Algorithms and Theory
Faculty
Richard Cole
Ernest Davis
Yevgeniy Dodis
Bud Mishra
Amir Pnueli
Ricky Pollack
Alan Siegel
Joel Spencer
Chee Yap
Description
Three key issues for an algorithm are: Is it correct? How
efficient is it? Can one do better? Our strong and diverse group
seeks provable answers to these questions. It focuses on problems and
questions in the following areas computational geometry, computational
algebra, randomness (in algorithm design and average case analysis),
computational biology, correctness of programs and hardware, string
and pattern matching, and game theory.
Artificial Intelligence (AI) is concerned with the problem of
getting computers to perform competently some of the tasks at which
human beings excel. Applied AIrelated research
is conducted by Natural Language
Processing, Vision
and Computational Biology
groups. In our group,
Prof. E. Davis focuses on several theoretical aspects of
AI, including representations of commonsense knowledge and spatial
and physical reasoning.
We are pleased to announce that Amir Pnueli, 1996 Turing Award
winner, joined our group in fall 1999.
Research Interests
Richard Cole

Algorithmics, with a current focus on string and pattern
matching. Visualization for teaching algorithmics.

Ernest Davis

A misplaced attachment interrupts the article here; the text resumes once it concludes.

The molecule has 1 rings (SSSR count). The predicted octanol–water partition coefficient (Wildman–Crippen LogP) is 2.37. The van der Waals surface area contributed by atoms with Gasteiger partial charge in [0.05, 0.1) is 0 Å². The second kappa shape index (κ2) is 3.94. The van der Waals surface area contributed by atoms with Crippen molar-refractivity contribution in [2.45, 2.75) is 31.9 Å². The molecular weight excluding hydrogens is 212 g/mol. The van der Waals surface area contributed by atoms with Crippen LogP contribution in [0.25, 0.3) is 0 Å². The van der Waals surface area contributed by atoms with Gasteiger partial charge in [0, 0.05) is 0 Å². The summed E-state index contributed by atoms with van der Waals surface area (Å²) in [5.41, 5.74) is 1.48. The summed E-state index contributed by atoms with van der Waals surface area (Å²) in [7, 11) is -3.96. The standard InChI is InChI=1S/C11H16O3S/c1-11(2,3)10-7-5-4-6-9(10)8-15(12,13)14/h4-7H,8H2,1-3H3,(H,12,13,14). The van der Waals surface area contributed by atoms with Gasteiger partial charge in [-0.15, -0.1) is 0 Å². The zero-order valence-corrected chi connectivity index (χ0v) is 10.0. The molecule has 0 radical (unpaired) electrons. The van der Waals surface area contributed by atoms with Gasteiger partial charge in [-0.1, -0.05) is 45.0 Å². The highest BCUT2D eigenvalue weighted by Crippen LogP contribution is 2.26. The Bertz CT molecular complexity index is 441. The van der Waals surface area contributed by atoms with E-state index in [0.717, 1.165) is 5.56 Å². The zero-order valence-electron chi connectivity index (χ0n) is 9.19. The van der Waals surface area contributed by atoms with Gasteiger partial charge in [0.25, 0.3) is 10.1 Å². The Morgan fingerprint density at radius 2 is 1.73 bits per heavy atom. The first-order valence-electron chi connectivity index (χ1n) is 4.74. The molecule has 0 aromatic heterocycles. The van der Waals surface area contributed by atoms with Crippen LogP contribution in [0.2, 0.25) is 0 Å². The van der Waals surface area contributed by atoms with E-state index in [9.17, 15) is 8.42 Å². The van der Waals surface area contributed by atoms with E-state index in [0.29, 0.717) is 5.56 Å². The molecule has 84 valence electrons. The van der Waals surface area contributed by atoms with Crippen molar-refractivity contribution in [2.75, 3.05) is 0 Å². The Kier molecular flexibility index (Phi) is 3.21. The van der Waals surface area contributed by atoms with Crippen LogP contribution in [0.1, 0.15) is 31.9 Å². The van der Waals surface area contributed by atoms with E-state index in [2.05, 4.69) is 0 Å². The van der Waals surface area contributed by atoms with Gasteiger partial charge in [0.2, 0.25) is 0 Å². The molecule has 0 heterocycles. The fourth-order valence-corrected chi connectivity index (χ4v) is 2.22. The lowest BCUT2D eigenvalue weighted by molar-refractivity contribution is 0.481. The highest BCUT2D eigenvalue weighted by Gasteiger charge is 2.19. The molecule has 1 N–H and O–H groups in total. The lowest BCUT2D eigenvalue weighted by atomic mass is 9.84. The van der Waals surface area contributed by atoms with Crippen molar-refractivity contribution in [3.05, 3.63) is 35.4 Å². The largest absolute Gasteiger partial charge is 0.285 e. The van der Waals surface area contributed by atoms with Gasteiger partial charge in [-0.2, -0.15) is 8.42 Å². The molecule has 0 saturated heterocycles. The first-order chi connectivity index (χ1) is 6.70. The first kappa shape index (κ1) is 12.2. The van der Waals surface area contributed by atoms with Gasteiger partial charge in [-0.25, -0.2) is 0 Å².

Representations of commonsense knowledge, spatial and physical
reasoning; reasoning about knowledge, belief, plans, and goals,
and its interaction with physical reasoning.

Yevgeniy Dodis

Cryptography and Information Security, (De)Randomization, ComplexityTheory, Coding theory, Algorithms, Game Theory, Combinatrics.

Bud Mishra

Computational biology, including algorithms for
identifying DNA associated with cancers, and computational
aspects of
the optical mapping approach to the Human Genome project.
Computational game theory. Robotics. Computational algebra.

Amir Pnueli

Automatic proof methods for correctness of programs
and hardware designs compositional verification of reactive,
realtime, and hybrid systems; temporal logic.

Ricky Pollack

Computational geometry: algorithms and mathematical
fundamentals. A current focus on algorithms for the topology of
semialgebraic sets, and on geometric transversal theory for families
of convex sets.

Alan Siegel

Hashing, probabilistic methods, probabilistic
inequalities, and geometric inequalities. Computer assisted
mathematics education.

Joel Spencer

Randomization, probabilistic methods, and random structures.

Chee Yap

Geometricalgebraic computation; in particular, developing a robust,
easytouse library for geometric computation. Visualization
and exploitation of foveated images, with applications in GIS
visualization and bandwidth limited settings such as the web.

Related Web Pages
Geometry Seminar
Active Visualization
Exact Geometric Computation
Cryptography Group
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